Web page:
). “To address those changes, pressure-sensing technologies need to keep pace.” While shrinking in size, sensors for monitoring oxygen pressure have also become more precise, incorporating innovations such as amplification and temperature compensation to minimize the need for final system adjustments.
To meet the needs of evolving medical devices, Kavlico provides a range of sensors for monitoring oxygen pressure. The P6050, for example, regulates the pressure of the pump that delivers oxygen to the patient. And in ventilator systems, which require mixtures of oxygen and nitrogen or helium, separate P6050 sensors measure the pressures of the gases to control the overall mixture.
Used for oxygen concentrators, respirators, and ventilators, the P6060 family of piezoresistive-type sensors offers built-in electronics that provide stable and repeatable outputs under varying pressure conditions. Low-profile products that can simplify integration into OEM devices, these sensors provide enhanced 1% accuracy to optimize control algorithms. They are also available with pressure ranges as low as 0.5 and as high as 75 psi, which covers most of the pressures that medical equipment are required to handle.
Fulfilling the requirements of accurate, low-pressure sensing, the P993 detects patient inhalation, allowing delivery of oxygen to patients only when they inhale. Based on a proprietary capacitive microelectromechanical systems (MEMS) technology, the sensor is used to determine when to turn on the flow of oxygen, enabling OEMs to reduce the size of oxygen-delivery equipment. “Inhalation and exhalation are quite difficult to monitor,” notes Dixon, “and inaccuracies related to the precision of this measurement can have a large effect on the efficiency of the entire system.”
Anesthesiology—It’s a Gas
A crucial but risky area of medical science, anesthesiology requires specialized sensors to monitor a range of gases. To meet the need for anesthesia gas monitors (AGMs), LumaSense Technologies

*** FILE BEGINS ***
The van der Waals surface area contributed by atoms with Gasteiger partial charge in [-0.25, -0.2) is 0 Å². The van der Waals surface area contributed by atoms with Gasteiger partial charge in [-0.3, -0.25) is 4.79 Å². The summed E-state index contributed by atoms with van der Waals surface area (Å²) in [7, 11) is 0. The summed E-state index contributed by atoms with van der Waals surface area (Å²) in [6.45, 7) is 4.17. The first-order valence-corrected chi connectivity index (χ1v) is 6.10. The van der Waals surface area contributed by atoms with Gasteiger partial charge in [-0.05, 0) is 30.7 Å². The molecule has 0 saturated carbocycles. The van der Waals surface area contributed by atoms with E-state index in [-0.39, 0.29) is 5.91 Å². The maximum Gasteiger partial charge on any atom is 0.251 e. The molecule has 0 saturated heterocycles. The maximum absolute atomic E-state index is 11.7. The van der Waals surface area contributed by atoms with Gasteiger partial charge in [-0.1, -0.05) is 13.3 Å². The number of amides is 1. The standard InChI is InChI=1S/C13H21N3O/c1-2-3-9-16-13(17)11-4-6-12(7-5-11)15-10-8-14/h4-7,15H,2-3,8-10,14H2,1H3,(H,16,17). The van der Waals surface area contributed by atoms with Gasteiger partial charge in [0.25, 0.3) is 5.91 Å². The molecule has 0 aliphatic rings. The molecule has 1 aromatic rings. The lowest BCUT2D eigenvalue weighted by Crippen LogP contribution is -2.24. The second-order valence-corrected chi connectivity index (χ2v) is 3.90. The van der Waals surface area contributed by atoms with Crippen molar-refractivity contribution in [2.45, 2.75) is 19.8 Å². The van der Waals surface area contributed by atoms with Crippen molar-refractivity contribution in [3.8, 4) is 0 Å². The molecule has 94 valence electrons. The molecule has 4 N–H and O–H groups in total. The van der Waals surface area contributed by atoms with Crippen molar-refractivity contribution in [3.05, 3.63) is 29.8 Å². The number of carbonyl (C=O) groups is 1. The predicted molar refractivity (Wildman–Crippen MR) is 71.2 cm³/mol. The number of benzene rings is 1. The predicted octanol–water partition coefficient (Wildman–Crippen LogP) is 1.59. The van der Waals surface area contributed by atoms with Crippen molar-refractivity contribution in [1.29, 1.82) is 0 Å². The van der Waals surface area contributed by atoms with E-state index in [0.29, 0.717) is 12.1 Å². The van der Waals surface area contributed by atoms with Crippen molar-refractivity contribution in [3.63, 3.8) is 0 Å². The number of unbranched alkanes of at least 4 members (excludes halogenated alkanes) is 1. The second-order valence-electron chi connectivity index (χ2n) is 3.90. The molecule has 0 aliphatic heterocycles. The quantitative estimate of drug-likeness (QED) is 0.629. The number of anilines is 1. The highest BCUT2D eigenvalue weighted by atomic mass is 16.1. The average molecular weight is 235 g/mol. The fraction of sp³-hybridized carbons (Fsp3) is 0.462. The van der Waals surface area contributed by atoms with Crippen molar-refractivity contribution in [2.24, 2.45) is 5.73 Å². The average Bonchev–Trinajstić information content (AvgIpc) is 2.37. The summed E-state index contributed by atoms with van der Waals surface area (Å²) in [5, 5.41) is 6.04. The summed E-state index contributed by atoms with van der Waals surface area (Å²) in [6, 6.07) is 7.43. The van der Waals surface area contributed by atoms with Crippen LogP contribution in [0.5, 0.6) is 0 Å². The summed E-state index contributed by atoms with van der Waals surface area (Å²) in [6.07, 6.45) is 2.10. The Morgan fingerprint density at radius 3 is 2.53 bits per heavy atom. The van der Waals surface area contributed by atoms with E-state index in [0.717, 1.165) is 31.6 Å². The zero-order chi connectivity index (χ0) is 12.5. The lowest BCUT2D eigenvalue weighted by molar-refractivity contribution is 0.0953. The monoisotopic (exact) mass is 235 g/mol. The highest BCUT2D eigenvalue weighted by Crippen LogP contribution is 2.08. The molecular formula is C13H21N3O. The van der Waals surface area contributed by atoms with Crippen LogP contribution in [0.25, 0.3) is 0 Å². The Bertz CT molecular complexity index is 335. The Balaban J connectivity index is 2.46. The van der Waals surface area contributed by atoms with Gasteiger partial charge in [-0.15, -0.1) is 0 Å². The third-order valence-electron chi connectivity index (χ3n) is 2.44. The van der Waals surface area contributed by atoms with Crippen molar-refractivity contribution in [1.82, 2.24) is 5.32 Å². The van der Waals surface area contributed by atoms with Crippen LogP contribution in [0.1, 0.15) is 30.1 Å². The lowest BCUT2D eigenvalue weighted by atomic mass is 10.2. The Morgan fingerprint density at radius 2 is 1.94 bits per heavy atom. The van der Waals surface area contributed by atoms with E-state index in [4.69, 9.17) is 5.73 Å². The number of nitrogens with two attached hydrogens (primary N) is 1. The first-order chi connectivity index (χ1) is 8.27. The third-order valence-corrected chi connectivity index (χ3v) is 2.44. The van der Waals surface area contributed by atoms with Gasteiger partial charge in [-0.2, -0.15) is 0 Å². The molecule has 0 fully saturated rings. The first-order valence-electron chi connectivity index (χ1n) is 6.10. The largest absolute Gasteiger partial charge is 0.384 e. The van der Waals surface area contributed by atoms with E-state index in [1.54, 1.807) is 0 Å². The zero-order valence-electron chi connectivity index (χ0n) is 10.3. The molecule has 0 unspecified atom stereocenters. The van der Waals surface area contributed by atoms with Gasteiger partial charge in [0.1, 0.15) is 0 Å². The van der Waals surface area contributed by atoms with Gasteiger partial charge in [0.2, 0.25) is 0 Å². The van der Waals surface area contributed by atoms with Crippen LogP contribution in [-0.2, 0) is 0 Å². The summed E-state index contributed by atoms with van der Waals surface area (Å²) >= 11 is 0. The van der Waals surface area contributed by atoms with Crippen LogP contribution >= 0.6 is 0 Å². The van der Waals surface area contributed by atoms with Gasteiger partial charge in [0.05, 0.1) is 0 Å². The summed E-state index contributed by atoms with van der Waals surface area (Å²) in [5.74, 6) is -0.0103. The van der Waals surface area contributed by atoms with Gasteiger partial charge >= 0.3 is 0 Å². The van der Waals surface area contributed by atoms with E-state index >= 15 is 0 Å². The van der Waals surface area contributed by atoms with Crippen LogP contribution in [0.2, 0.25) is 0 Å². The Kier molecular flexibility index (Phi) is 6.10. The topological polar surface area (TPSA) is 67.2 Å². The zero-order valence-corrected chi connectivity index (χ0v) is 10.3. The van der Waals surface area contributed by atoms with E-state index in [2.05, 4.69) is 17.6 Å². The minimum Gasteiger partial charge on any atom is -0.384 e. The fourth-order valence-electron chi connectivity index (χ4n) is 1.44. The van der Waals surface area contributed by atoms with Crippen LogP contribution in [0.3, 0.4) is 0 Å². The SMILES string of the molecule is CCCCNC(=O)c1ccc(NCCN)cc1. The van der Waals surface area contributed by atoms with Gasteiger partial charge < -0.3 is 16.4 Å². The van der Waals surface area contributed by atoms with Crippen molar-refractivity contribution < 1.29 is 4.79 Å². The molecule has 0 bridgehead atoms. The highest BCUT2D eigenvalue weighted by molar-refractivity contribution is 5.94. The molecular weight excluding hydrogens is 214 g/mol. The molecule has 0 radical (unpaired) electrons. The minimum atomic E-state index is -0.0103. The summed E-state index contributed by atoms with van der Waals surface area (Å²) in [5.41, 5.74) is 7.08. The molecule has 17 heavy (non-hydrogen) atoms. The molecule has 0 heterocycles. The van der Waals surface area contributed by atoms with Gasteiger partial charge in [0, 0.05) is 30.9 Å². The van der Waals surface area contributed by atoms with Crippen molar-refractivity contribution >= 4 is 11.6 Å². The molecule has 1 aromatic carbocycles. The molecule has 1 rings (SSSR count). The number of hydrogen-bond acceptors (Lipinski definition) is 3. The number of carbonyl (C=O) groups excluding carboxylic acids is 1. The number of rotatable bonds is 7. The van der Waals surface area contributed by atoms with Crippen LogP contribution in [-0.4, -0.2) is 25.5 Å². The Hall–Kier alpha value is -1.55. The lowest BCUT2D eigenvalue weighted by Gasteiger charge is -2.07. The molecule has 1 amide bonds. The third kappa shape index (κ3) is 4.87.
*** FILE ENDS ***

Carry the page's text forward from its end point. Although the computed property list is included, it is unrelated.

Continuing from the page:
(Santa Clara, CA; www.lumasenseinc.com
) markets Andros-brand sensors to OEMs for patient monitors and anesthesia machines. Capable of analyzing the anesthesia gases inhaled and exhaled by patients during surgery, AGMs also measure metabolic gases such as oxygen and carbon dioxide.
LumaSense’s AGMs are based on either nondispersive infrared (NDIR) or dispersive infrared (DIR) technology. The NDIR-based 1026A gas monitor utilizes a broadband IR emitter, which covers all of the wavelengths of interest for a given set of gases to be measured. Optical band pass filters allow that portion of IR wavelengths at which a specific gas absorbs IR energy. The DIR-based 1026B, on the other hand, uses an optical spreader to disperse the spectrum of IR light. Employed in Philips patient monitors and in the Taema Felix and Dameca Siesta anesthesia workstations, this sensor can analyze any wavelength in the entire spectrum using Fourier transform algorithms.
Like current designs from other manufacturers, the 1026A requires a chopper wheel to control the IR wavelengths. Having eliminated this source of failures, the 1026B is more accurate and more reliable. However, its more-complicated optics—including optical grating—still incorporate some moving parts. The company’s ability to eliminate these moving parts in a new-generation NDIR sensor has prompted it to revert to the original technology platform.
“While both the NDIR and DIR techniques are reliable and accurate,” states Harry Hirschman, LumaSense’s senior director of worldwide gas products, “the trick is, how do you make them more reliable? Basically, by having fewer moving parts.” There will always be some moving parts in anesthesiology sensors because a pump must be used for pumping the gas from the breathing line to and from the patient, Hirschman adds. But the new NDIR-based model, the 9500, removes them entirely from the optical path.
“The instruments have a tough job to do,” emphasizes Hirschman. “Therefore, they must be sophisticated.” They must be able to measure five anesthetic agents—enflurane, desflurane, halothane, isoflurane, and sevoflurane—in addition to nitrous oxide, carbon dioxide, and oxygen. They must also be able to measure the concentrations of the various gases of interest at a known flow rate and report the values to the patient-monitoring system, which then reports them to the anesthesiologist. While the current-generation NDIR and DIR sensors can alternately identify any two of the five anesthetic agents simultaneously, the next-generation 9500 will be able to identify any three.